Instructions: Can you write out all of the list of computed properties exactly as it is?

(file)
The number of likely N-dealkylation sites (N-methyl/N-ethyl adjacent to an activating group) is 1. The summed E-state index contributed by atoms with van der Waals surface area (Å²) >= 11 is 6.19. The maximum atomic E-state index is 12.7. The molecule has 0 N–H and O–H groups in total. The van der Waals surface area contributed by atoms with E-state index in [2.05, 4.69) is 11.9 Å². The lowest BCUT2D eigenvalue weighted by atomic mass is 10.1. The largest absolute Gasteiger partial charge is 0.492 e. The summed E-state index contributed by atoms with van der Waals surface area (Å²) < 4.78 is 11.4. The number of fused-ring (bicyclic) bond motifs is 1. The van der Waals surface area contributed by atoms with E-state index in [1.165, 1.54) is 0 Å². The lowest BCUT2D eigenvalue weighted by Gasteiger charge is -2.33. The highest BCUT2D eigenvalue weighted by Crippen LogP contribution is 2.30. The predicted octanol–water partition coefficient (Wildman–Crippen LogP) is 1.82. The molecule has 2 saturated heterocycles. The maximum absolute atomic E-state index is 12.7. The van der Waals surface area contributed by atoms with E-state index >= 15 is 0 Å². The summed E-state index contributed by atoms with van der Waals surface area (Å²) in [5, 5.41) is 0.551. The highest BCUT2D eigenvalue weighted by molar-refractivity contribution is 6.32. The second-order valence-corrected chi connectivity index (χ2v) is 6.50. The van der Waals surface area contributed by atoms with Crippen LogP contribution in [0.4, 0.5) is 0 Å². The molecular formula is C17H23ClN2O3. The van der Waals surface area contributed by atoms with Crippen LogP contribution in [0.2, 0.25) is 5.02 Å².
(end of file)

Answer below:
The number of likely N-dealkylation sites (N-methyl/N-ethyl adjacent to an activating group) is 1. The summed E-state index contributed by atoms with van der Waals surface area (Å²) >= 11 is 6.19. The maximum atomic E-state index is 12.7. The molecule has 0 N–H and O–H groups in total. The van der Waals surface area contributed by atoms with E-state index in [2.05, 4.69) is 11.9 Å². The lowest BCUT2D eigenvalue weighted by atomic mass is 10.1. The largest absolute Gasteiger partial charge is 0.492 e. The summed E-state index contributed by atoms with van der Waals surface area (Å²) < 4.78 is 11.4. The number of fused-ring (bicyclic) bond motifs is 1. The van der Waals surface area contributed by atoms with E-state index in [1.165, 1.54) is 0 Å². The lowest BCUT2D eigenvalue weighted by Gasteiger charge is -2.33. The highest BCUT2D eigenvalue weighted by Crippen LogP contribution is 2.30. The predicted octanol–water partition coefficient (Wildman–Crippen LogP) is 1.82. The molecule has 2 saturated heterocycles. The maximum absolute atomic E-state index is 12.7. The van der Waals surface area contributed by atoms with E-state index >= 15 is 0 Å². The summed E-state index contributed by atoms with van der Waals surface area (Å²) in [5, 5.41) is 0.551. The highest BCUT2D eigenvalue weighted by molar-refractivity contribution is 6.32. The second-order valence-corrected chi connectivity index (χ2v) is 6.50. The van der Waals surface area contributed by atoms with Crippen LogP contribution in [0.4, 0.5) is 0 Å². The molecular formula is C17H23ClN2O3. The van der Waals surface area contributed by atoms with Crippen LogP contribution in [0.2, 0.25) is 5.02 Å².